Trying to stop smoking? Many people are now lighting up e-cigarettes in the hopes the devices will help them kick the habit.
But whether e-cigarettes really help in that effort is still unknown, according to a new report from the U.S. Preventive Services Task Force (USPSTF), an independent panel of health experts that advises the government on health issues. “The current evidence is insufficient to recommend electronic nicotine delivery systems for tobacco cessation in adults, including pregnant women," the report concludes.
Recently, Britain's health advisory group, Public Health England, reached the opposite conclusion—though it has since been criticized, not least for relying on studies funded by organizations with connections to e-cigarette makers. However, other studies done so far on e-cigarettes have found that the devices are of little benefit in helping people break their addiction.
For example, a New Zealand study published in 2013 found that e-cigarettes with nicotine were about as effective as nicotine patches in helping people stop smoking after six months, and slightly more effective than placebo e-cigarettes, which contained no nicotine. It was observed that smoking cessation was generally low in all three groups.
Other studies also show that e-cigarettes don't help smokers quit. Researchers at the University of California in San Francisco parsed data from 75,643 teenagers in South Korea. They found that those who were trying to quit smoking were less likely to succeed if they also smoked e-cigarettes. Even worse, many of the teens actually ended up smoking more tobacco cigarettes.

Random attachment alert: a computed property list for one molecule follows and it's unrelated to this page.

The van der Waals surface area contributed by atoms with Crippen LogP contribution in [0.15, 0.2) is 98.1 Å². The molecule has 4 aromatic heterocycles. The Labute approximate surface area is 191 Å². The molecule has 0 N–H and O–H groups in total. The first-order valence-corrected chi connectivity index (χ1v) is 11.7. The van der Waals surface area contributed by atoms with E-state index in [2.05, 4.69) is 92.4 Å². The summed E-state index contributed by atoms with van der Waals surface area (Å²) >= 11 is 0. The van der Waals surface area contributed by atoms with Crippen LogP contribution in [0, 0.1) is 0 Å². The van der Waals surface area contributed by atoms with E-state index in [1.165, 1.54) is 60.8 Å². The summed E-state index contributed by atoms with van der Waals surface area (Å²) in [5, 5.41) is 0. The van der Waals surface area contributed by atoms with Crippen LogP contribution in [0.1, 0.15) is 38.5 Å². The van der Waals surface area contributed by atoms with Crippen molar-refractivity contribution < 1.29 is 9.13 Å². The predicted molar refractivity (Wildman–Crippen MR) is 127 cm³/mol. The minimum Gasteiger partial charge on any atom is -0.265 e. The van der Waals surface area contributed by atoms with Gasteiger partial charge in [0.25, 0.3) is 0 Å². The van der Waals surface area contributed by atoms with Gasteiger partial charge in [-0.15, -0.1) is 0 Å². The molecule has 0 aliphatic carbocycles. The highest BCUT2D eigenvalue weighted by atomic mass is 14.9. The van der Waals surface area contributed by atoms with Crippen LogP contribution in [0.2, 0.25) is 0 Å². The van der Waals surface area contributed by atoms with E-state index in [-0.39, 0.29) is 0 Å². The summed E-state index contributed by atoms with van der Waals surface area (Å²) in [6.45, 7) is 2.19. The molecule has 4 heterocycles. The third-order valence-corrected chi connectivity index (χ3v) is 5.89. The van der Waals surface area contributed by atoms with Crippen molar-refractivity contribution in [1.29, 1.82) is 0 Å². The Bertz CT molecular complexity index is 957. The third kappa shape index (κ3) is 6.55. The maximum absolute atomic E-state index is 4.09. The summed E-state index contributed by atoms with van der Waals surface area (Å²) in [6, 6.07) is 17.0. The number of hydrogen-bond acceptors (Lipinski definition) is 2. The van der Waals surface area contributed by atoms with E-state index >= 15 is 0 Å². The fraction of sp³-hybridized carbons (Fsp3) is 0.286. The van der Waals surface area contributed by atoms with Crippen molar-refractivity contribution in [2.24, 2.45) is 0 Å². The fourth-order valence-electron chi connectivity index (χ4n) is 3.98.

What's more, a study from the Center for Environmental Health relased earlier this month suggests that e-cigarettes may expose users to harmful chemicals, such as formaldehyde.
“At this point we just don’t have enough proof that e-cigarettes are safe, and that they are a useful tool for those who want to break their smoking addiction,” says Consumer Reports chief medical adviser Marvin M. Lipman, M.D.
For now, stick with proven FDA-approved prescription drugs that can help stop smoking. Prescription drugs such as Wellbutrin SR (Bupropion) and Chantix (Varenicline). While many of our recommended online pharmacies supply Varenicline under the brand-name Champix, it should br noted that Varenicline is much more expensive than Wellbutrin SR.
Wellbutrin SR (Bupropion) is a pill you take to reduce your craving for tobacco. The way it works is not entirely known. Wellbutrin SR does not contain nicotine and does not help you quit smoking in the same way that nicotine replacement therapy does. But like other medicines, Wellbutrin SR decreases cravings and withdrawal symptoms. Doctors also prescribe the main ingredient bupropion to treat depression. But bupropion's ability to help people quit smoking is not related to its antidepressant action. It can help you stop smoking even if you do not have depression. But as always it is recommended to get advice from your doctor and acquaint yourself with the possible side effects of taking Wellbutrin SR.